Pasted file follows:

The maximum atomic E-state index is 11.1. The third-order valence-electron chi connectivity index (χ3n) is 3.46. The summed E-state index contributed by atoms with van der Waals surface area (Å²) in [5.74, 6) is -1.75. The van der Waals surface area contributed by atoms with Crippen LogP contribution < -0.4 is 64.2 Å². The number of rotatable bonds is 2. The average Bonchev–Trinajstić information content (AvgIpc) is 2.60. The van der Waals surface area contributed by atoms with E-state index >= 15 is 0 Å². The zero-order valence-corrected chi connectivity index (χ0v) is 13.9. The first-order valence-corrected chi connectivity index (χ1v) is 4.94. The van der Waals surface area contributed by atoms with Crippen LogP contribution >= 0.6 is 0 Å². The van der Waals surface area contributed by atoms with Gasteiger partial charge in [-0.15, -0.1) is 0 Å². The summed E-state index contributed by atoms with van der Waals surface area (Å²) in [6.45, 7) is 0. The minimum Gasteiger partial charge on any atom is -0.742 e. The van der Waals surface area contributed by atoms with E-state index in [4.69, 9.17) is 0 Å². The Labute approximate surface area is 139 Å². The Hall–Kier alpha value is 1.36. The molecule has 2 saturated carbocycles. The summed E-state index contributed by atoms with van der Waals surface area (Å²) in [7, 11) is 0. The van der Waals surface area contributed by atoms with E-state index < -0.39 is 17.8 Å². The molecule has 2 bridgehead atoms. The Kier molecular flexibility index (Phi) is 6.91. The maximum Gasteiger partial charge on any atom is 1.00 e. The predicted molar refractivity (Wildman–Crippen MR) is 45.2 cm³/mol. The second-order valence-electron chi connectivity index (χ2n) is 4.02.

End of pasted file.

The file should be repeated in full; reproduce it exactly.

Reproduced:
The maximum atomic E-state index is 11.1. The third-order valence-electron chi connectivity index (χ3n) is 3.46. The summed E-state index contributed by atoms with van der Waals surface area (Å²) in [5.74, 6) is -1.75. The van der Waals surface area contributed by atoms with Crippen LogP contribution < -0.4 is 64.2 Å². The number of rotatable bonds is 2. The average Bonchev–Trinajstić information content (AvgIpc) is 2.60. The van der Waals surface area contributed by atoms with E-state index >= 15 is 0 Å². The zero-order valence-corrected chi connectivity index (χ0v) is 13.9. The first-order valence-corrected chi connectivity index (χ1v) is 4.94. The van der Waals surface area contributed by atoms with Crippen LogP contribution >= 0.6 is 0 Å². The van der Waals surface area contributed by atoms with Gasteiger partial charge in [-0.15, -0.1) is 0 Å². The summed E-state index contributed by atoms with van der Waals surface area (Å²) in [6.45, 7) is 0. The minimum Gasteiger partial charge on any atom is -0.742 e. The van der Waals surface area contributed by atoms with E-state index in [4.69, 9.17) is 0 Å². The Labute approximate surface area is 139 Å². The Hall–Kier alpha value is 1.36. The molecule has 2 saturated carbocycles. The summed E-state index contributed by atoms with van der Waals surface area (Å²) in [7, 11) is 0. The van der Waals surface area contributed by atoms with E-state index < -0.39 is 17.8 Å². The molecule has 2 bridgehead atoms. The Kier molecular flexibility index (Phi) is 6.91. The maximum Gasteiger partial charge on any atom is 1.00 e. The predicted molar refractivity (Wildman–Crippen MR) is 45.2 cm³/mol. The second-order valence-electron chi connectivity index (χ2n) is 4.02.